As far as other conventions I view online, so many are film horror focused, but it seems they really do appreciate and showcase their women pretty well. I don’t know anything behind the scenes so it might not be the case, but I know that through social media I learn a lot about women in film and I’m really glad for those that promote them so we can learn about them.
What’s next for you? What projects are you currently working on, and what do you have coming out in the near future?
V. CASTRO: In February Hairspray and Switchblades from Unnerving will be released.
May is Latino Book Month and I am curating a Latinx dark fiction and Horror book bundle for StoryBundle.
TERI.ZIN: I have a short story titled The Night Sun being published by Tor.com in March of 2020. I’m currently working on edits for my novella about a pregnant woman stuck on a boat on a drowned planet. She’s not happy about it, to say the least, lol. I’ve always got multiple stories and novel ideas I’m tossing around, but there is another novella and novel I hope to finish in 2020.
LISA QUIGLEY: My debut novella Hell’s Bells will be published in May 2020 by Unnerving. I am also revising a novel, and have a few short stories at various stages of drafting. I’ve also got a new novel in the dreaming stages currently. I’ve always got something brewing!
MACKENZIE KIERA: Currently I’m working on flipping a possession trope for a call to an anthology, and my debut novella “ALL YOU NEED IS LOVE AND A STRONG ELECTRIC CURRENT” is coming out in August of this year with Unnerving Press.
LARISSA GLASSER: Here’s the thing, I’ve carried so many different book ideas and plots for years, it’s a matter of picking and choosing. I’ve been on a huge Arthur Machen/folk horror kick lately so The Brightening is going to be about trans celebrities and seances. I have another WIP Glue Man which is also about celebrity culture but also ethics in journalism and serial killer worship in the media. Some of these themes covered will be futuristic in nature, but I want to try to tap into the human and emotional viscera that only someone like Jack Ketchum could
capture. It’s up to the readers to gauge how successful I am in that endeavor. I just hope it reaches people.
Also, please raise your voice – Free Chelsea Manning.
MICHELLE RENEE LANE: My goals for this year include writing and submitting more short fiction. I have a story coming out later this year, “African Twilight,” in The Dystopian States of America, which is a charity anthology that will raise money for the ACLU. And, I just finished a story for another anthology that focuses on female monsters that will be out later this year. I’m working on a series that features the work of speculative writers in which I showcase a fragment of their fiction and ask them questions about their writing on my blog, Girl Meets Monster. And, the next installment of my Speculative Chic blog series, “With This Right, You’ll Be Dead: Violence Against Female Protagonists in Romantic Vampire Fiction,” will be out later this month.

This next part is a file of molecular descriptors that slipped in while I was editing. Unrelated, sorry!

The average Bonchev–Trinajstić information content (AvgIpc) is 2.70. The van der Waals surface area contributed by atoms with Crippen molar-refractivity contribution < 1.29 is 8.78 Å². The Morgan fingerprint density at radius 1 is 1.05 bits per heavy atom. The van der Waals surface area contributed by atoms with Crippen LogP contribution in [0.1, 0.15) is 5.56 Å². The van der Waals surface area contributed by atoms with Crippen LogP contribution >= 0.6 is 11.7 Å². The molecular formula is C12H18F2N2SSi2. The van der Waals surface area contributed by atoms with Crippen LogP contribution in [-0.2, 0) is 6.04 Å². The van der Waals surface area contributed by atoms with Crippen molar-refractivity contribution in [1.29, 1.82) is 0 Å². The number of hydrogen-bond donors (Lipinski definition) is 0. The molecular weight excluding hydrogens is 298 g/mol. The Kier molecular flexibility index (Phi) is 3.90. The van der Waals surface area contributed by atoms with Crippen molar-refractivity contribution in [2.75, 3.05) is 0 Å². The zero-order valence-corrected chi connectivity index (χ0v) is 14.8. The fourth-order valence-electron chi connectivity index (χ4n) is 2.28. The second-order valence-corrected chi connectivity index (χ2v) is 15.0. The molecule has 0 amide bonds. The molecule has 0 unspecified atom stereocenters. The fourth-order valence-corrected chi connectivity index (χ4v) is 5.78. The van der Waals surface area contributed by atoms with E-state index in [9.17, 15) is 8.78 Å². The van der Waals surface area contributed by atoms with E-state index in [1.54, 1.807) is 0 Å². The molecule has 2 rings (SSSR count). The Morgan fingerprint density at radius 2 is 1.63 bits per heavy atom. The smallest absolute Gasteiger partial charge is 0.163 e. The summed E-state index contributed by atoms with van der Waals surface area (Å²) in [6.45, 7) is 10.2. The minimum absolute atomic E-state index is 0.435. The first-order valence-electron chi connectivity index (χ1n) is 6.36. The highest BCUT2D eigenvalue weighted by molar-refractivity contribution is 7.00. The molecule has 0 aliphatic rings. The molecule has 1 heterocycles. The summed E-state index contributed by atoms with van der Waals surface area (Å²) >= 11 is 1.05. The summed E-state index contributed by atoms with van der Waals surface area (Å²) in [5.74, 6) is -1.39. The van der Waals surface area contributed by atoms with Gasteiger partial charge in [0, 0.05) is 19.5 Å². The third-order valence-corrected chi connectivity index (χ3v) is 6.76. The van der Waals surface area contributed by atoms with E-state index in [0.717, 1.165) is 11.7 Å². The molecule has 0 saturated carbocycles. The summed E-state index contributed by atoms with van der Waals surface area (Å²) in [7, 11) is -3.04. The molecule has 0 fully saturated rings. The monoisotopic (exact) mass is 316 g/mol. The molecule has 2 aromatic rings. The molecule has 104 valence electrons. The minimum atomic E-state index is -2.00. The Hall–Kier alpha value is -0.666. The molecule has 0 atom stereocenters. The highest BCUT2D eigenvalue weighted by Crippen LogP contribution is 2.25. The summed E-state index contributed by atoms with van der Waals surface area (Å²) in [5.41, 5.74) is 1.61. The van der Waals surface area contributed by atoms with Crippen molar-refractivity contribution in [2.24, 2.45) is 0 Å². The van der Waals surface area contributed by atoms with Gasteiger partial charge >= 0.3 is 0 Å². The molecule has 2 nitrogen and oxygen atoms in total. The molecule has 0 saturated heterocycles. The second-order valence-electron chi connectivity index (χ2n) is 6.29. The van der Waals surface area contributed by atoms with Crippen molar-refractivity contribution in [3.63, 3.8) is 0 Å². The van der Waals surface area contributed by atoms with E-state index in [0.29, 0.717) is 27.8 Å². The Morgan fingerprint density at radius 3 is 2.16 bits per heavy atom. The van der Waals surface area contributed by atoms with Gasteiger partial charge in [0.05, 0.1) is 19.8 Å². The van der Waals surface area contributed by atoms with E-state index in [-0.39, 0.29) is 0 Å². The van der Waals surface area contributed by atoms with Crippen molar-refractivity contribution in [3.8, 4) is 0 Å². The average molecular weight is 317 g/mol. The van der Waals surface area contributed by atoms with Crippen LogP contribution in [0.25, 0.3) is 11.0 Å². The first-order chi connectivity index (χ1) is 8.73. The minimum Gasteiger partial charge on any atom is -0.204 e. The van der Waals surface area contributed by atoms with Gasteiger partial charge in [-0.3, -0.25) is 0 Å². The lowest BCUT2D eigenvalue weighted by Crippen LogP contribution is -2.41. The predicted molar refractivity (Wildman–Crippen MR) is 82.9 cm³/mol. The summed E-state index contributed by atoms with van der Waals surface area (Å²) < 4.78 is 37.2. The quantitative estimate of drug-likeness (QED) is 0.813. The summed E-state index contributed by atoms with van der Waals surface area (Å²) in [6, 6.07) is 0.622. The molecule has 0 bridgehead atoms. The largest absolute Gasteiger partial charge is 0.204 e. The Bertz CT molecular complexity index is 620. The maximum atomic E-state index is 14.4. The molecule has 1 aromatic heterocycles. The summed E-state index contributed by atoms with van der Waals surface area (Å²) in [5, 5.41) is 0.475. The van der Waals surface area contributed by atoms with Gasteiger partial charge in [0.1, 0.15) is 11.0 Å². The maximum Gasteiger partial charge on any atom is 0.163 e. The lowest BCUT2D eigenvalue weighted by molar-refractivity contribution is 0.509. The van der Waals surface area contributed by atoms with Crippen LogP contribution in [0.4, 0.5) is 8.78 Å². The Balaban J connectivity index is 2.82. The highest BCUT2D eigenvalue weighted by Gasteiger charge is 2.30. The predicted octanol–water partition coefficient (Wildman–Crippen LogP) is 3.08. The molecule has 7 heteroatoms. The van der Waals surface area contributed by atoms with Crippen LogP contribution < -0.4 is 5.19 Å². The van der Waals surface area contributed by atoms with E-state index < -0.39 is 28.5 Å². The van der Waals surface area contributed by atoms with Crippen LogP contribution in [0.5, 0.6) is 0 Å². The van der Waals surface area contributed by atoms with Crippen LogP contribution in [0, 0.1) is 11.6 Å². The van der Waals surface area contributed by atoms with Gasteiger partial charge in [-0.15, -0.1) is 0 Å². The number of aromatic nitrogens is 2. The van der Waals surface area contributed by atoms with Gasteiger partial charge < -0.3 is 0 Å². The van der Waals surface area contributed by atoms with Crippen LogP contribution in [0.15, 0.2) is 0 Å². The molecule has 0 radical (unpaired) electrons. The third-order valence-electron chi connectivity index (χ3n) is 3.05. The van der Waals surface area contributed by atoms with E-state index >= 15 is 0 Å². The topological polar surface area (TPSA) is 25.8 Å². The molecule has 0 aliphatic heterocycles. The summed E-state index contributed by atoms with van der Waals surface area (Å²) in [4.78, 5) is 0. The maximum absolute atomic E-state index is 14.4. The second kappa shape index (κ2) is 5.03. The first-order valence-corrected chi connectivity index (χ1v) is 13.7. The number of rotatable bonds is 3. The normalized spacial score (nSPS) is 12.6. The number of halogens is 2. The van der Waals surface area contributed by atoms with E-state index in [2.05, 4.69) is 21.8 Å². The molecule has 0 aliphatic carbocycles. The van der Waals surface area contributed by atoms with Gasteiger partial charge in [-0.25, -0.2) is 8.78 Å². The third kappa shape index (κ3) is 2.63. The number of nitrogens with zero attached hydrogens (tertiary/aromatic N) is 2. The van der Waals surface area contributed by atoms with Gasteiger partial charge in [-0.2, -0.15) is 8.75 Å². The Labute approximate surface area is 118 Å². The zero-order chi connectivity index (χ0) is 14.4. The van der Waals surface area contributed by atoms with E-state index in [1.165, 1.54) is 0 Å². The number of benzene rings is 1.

Beyond that, I hope to finish the first book in a series of novellas about a succubus in an arranged marriage with a demon, and I’m also hoping to complete the first draft of the follow up to Invisible Chains.
ERIN SWEET AL-MEHAIRI: I’m mostly spending a lot of time working in publishing whether for pay doing editing and publicity, some free editing and publicity to help (select few – not an invitation to do for everyone as unfortunately I can’t), and the reading and reviewing and interviewing. I am trying to fit in more down time this year, some of it filled with more reading and reviewing.
So that said, I wrote two poetry books in the last couple years – by hand on paper. I need to get them typed and edited. I will need to see who will publish or self-publish. But I lost some of my mojo for this, as I’m afraid at time for my own promotion. I also have several unfinished novels and short stories that need worked on. I am also disheartened. I started the year off losing my writing mojo. BUT I did go to Baltimore last weekend (Jan 11) and I visited Edgar Allan Poe’s home. It sparked a bit in me. Then my friend Duncan and I were chatting, and he jokingly said something referring to Russian nesting dolls that started my brain wheels spinning. So, time permitting, maybe my mojo has returned.
I’m still at discovering what 2020 means for me and it’s a work in progress. I hope to figure it out soon though. Until then, I’m going to wait for writing inspiration to strike me. I generally don’t often feel that til spring hits.
Thank you so much to the seven amazing women who were part of this year’s Women in Horror Roundtable. It was wonderful talking with them!
Happy reading, and once more, happy Women in Horror Month!